*******

Corrections always welcomed by me for anything I write. As an editor I don't have an editor. So when I forget something or write too fast or something gets befuddled, then I want to know so that we can continue be a good source of UV/IR photography info for everyone. Thanks!
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Often found hanging out with flowers & bees.

#12 dabateman

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Posted 12 July 2019 - 05:05

Andrea,
I like the flower on a PTFE block, better than just flat PTFE block. The flower lets you know how sharp and detailed the lens is in UV. I like the Quantray 24mm, its sharp, but slow. The Tamron 24mm is faster in UV but not nearly as sharp. Also the Steinheil might be the fastest, but not usable wide open need to stop down. Whereas the Sigma 30mm f2.8 lens is sharp wide open, so is usably faster at T370 = 4.5 vs stoping down the Steinheil to at least f5.6 (T370 =5.6).

Just PTFE wouldn't tease that out.

Also I am not doing this scientifically, by correctly measuring the illumination differences off the PTFE block. I will leave that to others. I am just eye balling it. So thats why I don't make big claims and only claim within 1/3 to 2/3rds stop differences.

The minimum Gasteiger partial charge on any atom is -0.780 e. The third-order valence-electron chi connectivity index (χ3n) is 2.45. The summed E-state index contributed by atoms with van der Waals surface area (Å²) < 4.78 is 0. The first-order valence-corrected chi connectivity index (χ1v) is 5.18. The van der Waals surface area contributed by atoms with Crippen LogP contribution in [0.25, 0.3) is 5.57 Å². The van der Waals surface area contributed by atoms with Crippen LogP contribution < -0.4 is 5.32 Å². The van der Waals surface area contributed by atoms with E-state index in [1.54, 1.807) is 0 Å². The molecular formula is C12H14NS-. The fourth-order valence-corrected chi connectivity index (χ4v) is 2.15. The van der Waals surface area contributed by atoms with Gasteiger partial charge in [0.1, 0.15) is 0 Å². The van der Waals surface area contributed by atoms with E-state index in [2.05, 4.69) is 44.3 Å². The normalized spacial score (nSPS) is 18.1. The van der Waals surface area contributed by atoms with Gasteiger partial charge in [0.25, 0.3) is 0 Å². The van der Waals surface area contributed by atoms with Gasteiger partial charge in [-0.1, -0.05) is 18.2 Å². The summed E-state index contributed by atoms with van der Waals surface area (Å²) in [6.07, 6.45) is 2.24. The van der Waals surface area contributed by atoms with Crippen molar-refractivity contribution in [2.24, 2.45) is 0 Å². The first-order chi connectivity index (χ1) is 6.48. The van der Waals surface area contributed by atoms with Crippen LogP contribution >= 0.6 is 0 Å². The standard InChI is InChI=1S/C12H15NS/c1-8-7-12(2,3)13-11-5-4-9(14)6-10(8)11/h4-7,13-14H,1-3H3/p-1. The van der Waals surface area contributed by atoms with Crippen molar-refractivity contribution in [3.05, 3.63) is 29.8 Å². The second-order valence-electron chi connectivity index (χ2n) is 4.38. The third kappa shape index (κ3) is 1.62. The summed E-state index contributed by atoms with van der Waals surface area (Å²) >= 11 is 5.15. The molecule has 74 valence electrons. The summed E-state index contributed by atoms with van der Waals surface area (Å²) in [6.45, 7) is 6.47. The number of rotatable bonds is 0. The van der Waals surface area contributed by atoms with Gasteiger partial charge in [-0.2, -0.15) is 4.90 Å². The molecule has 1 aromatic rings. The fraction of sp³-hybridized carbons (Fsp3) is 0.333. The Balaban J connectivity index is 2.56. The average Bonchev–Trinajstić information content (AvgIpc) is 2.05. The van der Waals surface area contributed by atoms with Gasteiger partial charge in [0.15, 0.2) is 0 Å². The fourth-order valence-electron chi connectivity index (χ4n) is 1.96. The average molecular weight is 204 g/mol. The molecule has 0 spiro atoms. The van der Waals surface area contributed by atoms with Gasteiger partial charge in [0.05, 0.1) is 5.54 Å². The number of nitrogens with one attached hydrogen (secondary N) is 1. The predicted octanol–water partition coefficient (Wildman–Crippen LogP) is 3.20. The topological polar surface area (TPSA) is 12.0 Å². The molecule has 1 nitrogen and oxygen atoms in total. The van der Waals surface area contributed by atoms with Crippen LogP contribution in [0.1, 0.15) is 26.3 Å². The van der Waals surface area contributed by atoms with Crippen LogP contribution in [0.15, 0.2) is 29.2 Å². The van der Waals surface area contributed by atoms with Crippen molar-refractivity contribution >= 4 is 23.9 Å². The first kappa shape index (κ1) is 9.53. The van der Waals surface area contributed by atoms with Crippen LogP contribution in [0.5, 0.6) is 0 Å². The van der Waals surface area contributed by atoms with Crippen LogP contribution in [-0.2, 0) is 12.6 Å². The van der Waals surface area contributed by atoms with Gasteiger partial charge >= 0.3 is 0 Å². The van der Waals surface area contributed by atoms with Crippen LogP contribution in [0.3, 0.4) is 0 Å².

Yes the filter used for the test will have a huge effect. The Baader venus filter is too broad band. A tight band pass filter is ideal to just look at a low wavelengths. Using the 365nm LEDs help as well as thats there peak light. Using a Baader the difference between the lenses is much less and then you're stuck looking at blueness in the image. A good full spectrum converted camera shouldn't have much effect, if it does than not well converted and may have plastic or wrong glass on the sensor. But settings are important, you want consistency.

Having the camera and tripod in one spot is ideal. Now that I think about the order. I may have moved it for the Quantray lens test. As I tested my C/Y 135mm f2.8 YUS lens which needed 6 feet minimum focus distance, which was bad to get a good image. Then the Canon 65 MPE, which needs to be really tight. So I may need to retest and compare that one. But maybe ok as just looking at my last image again I am not far off from alignment of my fist image, with UAT. So should be ok.